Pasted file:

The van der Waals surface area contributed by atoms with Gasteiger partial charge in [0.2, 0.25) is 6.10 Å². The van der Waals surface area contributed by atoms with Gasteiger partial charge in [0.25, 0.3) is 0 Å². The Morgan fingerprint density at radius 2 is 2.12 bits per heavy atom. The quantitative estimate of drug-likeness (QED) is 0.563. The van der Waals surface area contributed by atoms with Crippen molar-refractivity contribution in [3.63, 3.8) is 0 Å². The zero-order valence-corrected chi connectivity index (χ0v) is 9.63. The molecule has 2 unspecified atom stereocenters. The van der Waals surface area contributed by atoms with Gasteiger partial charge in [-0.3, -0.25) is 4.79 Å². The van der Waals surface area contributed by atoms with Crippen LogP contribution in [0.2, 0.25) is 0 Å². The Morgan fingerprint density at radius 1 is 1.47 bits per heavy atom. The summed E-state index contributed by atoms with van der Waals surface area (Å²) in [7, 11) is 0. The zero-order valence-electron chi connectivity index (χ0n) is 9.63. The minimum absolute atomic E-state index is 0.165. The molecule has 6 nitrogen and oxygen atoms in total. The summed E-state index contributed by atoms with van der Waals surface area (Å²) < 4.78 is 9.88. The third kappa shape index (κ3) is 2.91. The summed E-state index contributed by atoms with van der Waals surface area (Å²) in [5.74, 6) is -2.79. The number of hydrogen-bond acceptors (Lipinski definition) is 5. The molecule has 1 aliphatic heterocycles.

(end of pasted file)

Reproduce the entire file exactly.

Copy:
The van der Waals surface area contributed by atoms with Gasteiger partial charge in [0.2, 0.25) is 6.10 Å². The van der Waals surface area contributed by atoms with Gasteiger partial charge in [0.25, 0.3) is 0 Å². The Morgan fingerprint density at radius 2 is 2.12 bits per heavy atom. The quantitative estimate of drug-likeness (QED) is 0.563. The van der Waals surface area contributed by atoms with Crippen molar-refractivity contribution in [3.63, 3.8) is 0 Å². The zero-order valence-corrected chi connectivity index (χ0v) is 9.63. The molecule has 2 unspecified atom stereocenters. The van der Waals surface area contributed by atoms with Gasteiger partial charge in [-0.3, -0.25) is 4.79 Å². The van der Waals surface area contributed by atoms with Crippen LogP contribution in [0.2, 0.25) is 0 Å². The Morgan fingerprint density at radius 1 is 1.47 bits per heavy atom. The summed E-state index contributed by atoms with van der Waals surface area (Å²) in [7, 11) is 0. The zero-order valence-electron chi connectivity index (χ0n) is 9.63. The minimum absolute atomic E-state index is 0.165. The molecule has 6 nitrogen and oxygen atoms in total. The summed E-state index contributed by atoms with van der Waals surface area (Å²) < 4.78 is 9.88. The third kappa shape index (κ3) is 2.91. The summed E-state index contributed by atoms with van der Waals surface area (Å²) in [5.74, 6) is -2.79. The number of hydrogen-bond acceptors (Lipinski definition) is 5. The molecule has 1 aliphatic heterocycles.